Photography / Buying Guide

Canon Shooters, Pack Your Bags… with Some New Accessories

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Whether you just picked up your first mirrorless camera or you’ve been partying with your Canon DSLR for years, there are always a few toys you haven’t managed to add to your collection and a couple you haven’t even thought of yet. Here are a few I would recommend to anyone who is looking to fill out their wish list for the coming holidays, for nearly any type of photographer.

Protective Cloths/Lens Wraps

Okay, this is definitely my favorite item on the list and I can tell you that if you don’t already have a protective cloth or lens wrap, you should definitely pick some up because they will become your most-used accessory. Recently, Canon started developing its own line of Protecting Cloths with a 19.7 x 19.7" model, ideal for DSLRs like the 5D Mark IV, and a smaller 14.6 x 14.6" version that will be more comfortable for a smaller DSLR or a mirrorless camera. These are simple products: just padded cloths which have an elastic strap to hold them in place on your camera, but this means they can do so much. Ever want to just toss your camera or a spare lens into a backpack for a short trip? The Protecting Cloth will help you do that without requiring you to pack a separate camera bag or pick up a bulkier bag insert. One thing I do want to bring up is that this isn’t exactly a new idea—while the Canon models are newer and flashier, I would highly recommend checking out the original Domke Wraps, as well, which offer various colors and sizes to help keep everything organized.

Canon PC-E1 Protecting Cloth

CarePAK PLUS Service Plan

Wraps can’t always be there for your camera, and though I know the feelings on extended warranties that most of you have, it’s at least worth looking at the CarePAK PLUS Service Plans offered directly by Canon, especially if you rely on your gear for work. Canon offers plans for USA-purchased gear ranging from their professional DSLRs to small point-and-shoots, with prices scaled to match. By purchasing the plan, you get protection from one incident of accidental damage, Image Recovery support, coverage for general wear and tear, priority service, and free returns with all service handled directly by Canon and with no deductible for the repairs. The only thing to make sure of is that you purchase it within 90 days of purchasing your gear.

Portable Lighting

I’m going to dive right into the high end of lighting right now, but only because Profoto came out with what I suspect is going to become my favorite light: the A1 AirTTL Studio Light. It certainly helps that I already shoot Profoto and have a B1 500 AirTTL Location Kit sitting at home, and adding an A1 to my setup is easy. If you are looking to get into professional-quality lighting it, is hard to recommend anything else. The A1 is a whole new class of lighting, which takes the idea of a speedlite and blends it with modern studio lighting technology and quality and, on top of that, it features AirTTL for complete wireless control and operation from your camera when you use either another A1 or the Canon E-TTL / E-TTL II version of the Air Remote.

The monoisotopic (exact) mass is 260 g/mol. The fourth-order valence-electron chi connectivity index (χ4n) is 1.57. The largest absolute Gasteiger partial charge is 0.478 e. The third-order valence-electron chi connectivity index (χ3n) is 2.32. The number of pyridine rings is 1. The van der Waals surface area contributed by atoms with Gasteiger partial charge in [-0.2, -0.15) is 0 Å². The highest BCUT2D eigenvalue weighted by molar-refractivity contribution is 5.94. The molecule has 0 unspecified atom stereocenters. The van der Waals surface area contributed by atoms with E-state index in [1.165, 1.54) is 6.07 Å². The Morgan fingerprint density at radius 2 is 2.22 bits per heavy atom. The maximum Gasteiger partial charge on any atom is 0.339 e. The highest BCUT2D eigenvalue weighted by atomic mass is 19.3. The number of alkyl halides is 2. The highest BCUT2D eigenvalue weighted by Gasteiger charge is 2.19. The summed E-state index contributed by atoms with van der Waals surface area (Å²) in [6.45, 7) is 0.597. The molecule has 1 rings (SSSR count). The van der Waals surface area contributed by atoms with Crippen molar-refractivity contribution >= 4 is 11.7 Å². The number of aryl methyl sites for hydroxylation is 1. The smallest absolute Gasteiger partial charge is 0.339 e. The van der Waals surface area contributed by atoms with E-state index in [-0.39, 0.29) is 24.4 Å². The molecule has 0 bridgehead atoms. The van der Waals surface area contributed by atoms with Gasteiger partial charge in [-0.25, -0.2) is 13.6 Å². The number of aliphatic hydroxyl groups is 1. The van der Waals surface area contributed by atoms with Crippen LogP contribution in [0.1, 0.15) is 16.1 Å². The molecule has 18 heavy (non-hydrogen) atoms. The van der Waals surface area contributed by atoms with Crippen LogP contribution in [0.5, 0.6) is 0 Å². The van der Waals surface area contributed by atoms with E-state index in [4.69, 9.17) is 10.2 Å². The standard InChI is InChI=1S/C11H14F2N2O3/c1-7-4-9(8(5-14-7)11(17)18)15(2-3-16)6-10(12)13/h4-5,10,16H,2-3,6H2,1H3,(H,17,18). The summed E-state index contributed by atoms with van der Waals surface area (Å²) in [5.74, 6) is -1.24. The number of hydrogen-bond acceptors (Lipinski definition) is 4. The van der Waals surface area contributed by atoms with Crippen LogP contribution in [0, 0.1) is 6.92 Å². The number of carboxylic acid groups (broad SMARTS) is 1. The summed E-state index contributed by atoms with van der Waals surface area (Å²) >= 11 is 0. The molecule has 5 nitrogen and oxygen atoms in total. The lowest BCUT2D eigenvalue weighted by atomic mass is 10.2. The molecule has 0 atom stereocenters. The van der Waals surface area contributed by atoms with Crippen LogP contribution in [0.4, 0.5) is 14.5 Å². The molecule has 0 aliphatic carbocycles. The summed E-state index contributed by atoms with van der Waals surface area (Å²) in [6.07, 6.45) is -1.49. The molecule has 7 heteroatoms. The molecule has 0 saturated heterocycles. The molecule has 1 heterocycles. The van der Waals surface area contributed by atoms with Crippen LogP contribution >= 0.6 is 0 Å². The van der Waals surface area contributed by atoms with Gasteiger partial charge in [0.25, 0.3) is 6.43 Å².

Profoto A1 AirTTL-C Studio Light for Canon

If that is out of your realm, I would direct you to Canon’s own Speedlite lineup, which is led by the flagship 600EX II-RT and followed up with the more compact and affordable 430EX III-RT, both of which are packed with Canon’s own wireless radio system for reliable off-camera triggering. Obviously, you don’t need to pick up a Canon-made flash, though I always recommend it. There are numerous third-party options that offer a range of features to help you get the best setup at the right price for your budget.

Canon Speedlite 600EX II-RT

Upgrade that Lens, and Make It a Macro

This is almost the most obvious accessory for your camera, especially since I know many of you out there already have a huge list of lenses that you want to get. And if you are just getting started, then there are always the staple nifty fifties and telephoto zooms. I would recommend that every photographer add a macro lens to their kit because they do something that you can’t with your everyday lenses and, depending on the type you get, they can usually serve a dual purpose that makes them versatile additions to your kit.

If you are working with an APS-C model, Canon has just introduced a new EF-S 35mm f/2.8 Macro IS STM with built-in Macro Lite LED on the front that will help you illuminate the tiny subjects you wish to capture. There is even an EF-M 28mm option with similar features and even closer 1.2x magnification for Canon mirrorless cameras.